Lebanon’s state news agency says violent confrontations between protesters and security forces in northern Lebanon left a 30-year-old man dead and more than 220 people injured.
The National News Agency said 226 people were injured in the confrontations, including 26 policemen. One 30-year-old man, Omar Taibi, died of his wounds, it said. The Red Cross said it transported 35 injured to hospitals in the city.
Mourners in northern Lebanon on Thursday laid to rest a 30-year-old killed during violent confrontations the previous day between protesters and security forces, the latest unrest as the nation grapples with both the pandemic and the worst economic crisis in Lebanon’s history.
More than 220 others were injured in the clashes in the city of Tripoli as frustrations boiled over amid deteriorating living conditions and strict coronavirus lockdown measures. The violence marked a serious escalation in protests that began Monday and continued for three straight days into Wednesday night, denouncing the extended shutdown that exacerbated already dire conditions amid the unprecedented economic and financial crisis.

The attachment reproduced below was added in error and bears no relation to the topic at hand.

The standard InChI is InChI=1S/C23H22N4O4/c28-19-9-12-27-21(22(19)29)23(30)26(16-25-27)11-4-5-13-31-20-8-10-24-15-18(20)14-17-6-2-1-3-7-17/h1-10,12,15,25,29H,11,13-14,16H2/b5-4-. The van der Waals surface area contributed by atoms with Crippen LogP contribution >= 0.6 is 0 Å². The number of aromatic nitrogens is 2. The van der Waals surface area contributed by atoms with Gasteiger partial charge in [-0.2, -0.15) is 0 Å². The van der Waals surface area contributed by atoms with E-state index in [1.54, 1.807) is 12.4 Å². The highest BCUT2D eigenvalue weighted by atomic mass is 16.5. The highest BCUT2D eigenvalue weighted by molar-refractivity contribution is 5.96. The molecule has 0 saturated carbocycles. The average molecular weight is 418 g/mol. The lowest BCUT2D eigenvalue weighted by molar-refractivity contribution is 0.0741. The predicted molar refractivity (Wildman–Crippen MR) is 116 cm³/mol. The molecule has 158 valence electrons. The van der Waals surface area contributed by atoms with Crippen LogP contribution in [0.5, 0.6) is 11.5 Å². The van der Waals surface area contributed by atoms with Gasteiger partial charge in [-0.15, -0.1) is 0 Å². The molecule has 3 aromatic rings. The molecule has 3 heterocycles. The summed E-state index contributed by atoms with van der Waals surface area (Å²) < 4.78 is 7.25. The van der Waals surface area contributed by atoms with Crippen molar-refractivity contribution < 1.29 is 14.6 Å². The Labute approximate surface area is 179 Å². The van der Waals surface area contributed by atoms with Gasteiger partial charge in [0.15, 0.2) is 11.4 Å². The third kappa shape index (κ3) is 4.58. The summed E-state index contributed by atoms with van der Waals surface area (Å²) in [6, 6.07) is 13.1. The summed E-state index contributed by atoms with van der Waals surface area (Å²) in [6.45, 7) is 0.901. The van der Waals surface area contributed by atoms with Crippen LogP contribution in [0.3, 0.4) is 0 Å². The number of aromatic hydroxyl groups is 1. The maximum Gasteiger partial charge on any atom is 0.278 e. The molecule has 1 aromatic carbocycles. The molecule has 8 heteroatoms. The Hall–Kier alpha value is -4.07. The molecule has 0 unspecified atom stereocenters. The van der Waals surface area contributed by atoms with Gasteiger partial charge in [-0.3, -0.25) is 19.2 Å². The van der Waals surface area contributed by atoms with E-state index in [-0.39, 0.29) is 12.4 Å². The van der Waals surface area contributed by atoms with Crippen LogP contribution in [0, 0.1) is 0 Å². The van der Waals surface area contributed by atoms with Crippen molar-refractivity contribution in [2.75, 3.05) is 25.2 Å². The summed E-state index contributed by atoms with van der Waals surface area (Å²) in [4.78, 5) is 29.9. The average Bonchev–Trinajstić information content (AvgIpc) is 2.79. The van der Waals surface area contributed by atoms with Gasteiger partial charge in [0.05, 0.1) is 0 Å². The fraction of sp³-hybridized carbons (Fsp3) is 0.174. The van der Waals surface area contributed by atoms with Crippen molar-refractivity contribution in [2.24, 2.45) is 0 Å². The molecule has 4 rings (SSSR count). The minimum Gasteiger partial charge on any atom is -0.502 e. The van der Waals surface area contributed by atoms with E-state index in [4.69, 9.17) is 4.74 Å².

Tripoli, Lebanon’s second largest city and the most impoverished, has been a center for demonstrations and rioting against Lebanon’s political class.
Dozens of young men have been taking part in the nightly protests, throwing rocks at security forces and in some cases torching vehicles. On Wednesday, protesters repeatedly tried to break into the municipal building. Some lobbed hand grenades at security forces, who responded with water cannons, volleys of tear gas and finally, live ammunition.
The government has imposed a nearly month-long nationwide lockdown and round-the-clock curfew that lasts until Feb. 8, amid a dramatic surge in coronavirus infections. The measures come on top of a crippling economic and financial crisis that preceded the pandemic in this small country of nearly 5 million people and over 1 million refugees.
Hospitals in Lebanon are now overwhelmed with COVID-19 patients, reporting near full occupancy in intensive care-unit beds. Oxygen, ventilators and medicine are in short supply. Nearly 290,000 infections have been recorded since last February and 2,553 deaths amid record-breaking COVID-19 daily fatalities.